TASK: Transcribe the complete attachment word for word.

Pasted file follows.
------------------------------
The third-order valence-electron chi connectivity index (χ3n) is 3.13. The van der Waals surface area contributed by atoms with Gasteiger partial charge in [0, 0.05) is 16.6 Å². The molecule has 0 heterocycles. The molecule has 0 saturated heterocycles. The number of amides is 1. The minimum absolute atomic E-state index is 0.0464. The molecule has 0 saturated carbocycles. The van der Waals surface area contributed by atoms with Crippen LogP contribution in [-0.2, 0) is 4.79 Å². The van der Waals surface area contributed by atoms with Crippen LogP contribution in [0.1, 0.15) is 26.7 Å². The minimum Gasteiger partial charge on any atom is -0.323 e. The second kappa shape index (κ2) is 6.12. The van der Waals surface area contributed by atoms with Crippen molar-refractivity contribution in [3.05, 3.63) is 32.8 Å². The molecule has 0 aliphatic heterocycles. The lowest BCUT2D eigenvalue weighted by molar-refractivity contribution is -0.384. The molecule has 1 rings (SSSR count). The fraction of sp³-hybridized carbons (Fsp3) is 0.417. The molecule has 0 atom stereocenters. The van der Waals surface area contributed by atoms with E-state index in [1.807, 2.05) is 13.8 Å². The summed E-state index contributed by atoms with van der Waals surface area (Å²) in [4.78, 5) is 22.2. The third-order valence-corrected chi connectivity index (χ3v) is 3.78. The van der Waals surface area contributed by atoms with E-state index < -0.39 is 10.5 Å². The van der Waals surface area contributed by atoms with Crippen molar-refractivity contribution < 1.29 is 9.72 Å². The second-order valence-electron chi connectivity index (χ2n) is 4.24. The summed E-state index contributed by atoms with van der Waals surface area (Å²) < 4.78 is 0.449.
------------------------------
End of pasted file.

The third-order valence-electron chi connectivity index (χ3n) is 3.13. The van der Waals surface area contributed by atoms with Gasteiger partial charge in [0, 0.05) is 16.6 Å². The molecule has 0 heterocycles. The molecule has 0 saturated heterocycles. The number of amides is 1. The minimum absolute atomic E-state index is 0.0464. The molecule has 0 saturated carbocycles. The van der Waals surface area contributed by atoms with Crippen LogP contribution in [-0.2, 0) is 4.79 Å². The van der Waals surface area contributed by atoms with Crippen LogP contribution in [0.1, 0.15) is 26.7 Å². The minimum Gasteiger partial charge on any atom is -0.323 e. The second kappa shape index (κ2) is 6.12. The van der Waals surface area contributed by atoms with Crippen molar-refractivity contribution in [3.05, 3.63) is 32.8 Å². The molecule has 0 aliphatic heterocycles. The lowest BCUT2D eigenvalue weighted by molar-refractivity contribution is -0.384. The molecule has 1 rings (SSSR count). The fraction of sp³-hybridized carbons (Fsp3) is 0.417. The molecule has 0 atom stereocenters. The van der Waals surface area contributed by atoms with E-state index in [1.807, 2.05) is 13.8 Å². The summed E-state index contributed by atoms with van der Waals surface area (Å²) in [4.78, 5) is 22.2. The third-order valence-corrected chi connectivity index (χ3v) is 3.78. The van der Waals surface area contributed by atoms with E-state index < -0.39 is 10.5 Å². The van der Waals surface area contributed by atoms with Crippen molar-refractivity contribution < 1.29 is 9.72 Å². The second-order valence-electron chi connectivity index (χ2n) is 4.24. The summed E-state index contributed by atoms with van der Waals surface area (Å²) < 4.78 is 0.449.